Sadly, the impression beginners are getting from TIOBE is that Delphi and Freepascal is dead and have been steadily declining for the past decade. Which is simply not true. Hundreds of thousands of kids are learning object pascal at school in Russia for instance. We are also seeing a proverbial explosion of use in South-America, the balkans and Asia. Which means that in a couple of years time there will be a wave of developers who build, sell and provide object pascal software and services.
The fall from grace
While I can only speculate on the rumor mill, I do have a firm grasp on the “fall from grace” subject and know precisely how the impression of Delphi being outdated struck root in the IT community. And it goes all the way back to the last epoch of Borland, the former owner and publisher of Delphi.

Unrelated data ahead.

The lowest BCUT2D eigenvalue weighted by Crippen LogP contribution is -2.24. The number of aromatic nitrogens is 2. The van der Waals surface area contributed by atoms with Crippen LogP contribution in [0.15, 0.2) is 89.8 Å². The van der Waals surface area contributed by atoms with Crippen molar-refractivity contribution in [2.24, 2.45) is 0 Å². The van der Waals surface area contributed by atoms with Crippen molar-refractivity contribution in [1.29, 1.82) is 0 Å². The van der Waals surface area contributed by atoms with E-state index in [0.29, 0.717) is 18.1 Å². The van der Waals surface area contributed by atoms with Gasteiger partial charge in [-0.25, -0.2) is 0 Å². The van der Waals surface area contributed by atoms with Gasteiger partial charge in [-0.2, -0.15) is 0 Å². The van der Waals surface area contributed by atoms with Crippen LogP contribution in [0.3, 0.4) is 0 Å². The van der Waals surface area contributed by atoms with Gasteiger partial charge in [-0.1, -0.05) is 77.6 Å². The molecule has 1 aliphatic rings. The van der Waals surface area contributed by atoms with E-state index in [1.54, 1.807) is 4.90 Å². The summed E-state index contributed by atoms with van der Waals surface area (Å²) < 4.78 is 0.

To make a long story short, Delphi and C++ builder was the only real threat to Microsoft back in those days, and unlike the rest Borland refused to bend its knee. The end result, as we all know, was that Bill Gates personally head-hunted Anders Hejlsberg (and I mean personally) which is the author and brain behind both Delphi and dot net. Back then there was little doubt that Borland was under attack, and considering the amount of financial force Microsoft represents – the war would be lost. Everyone knew that Borland would lose and everyone was scared for the future of the language, their jobs and income.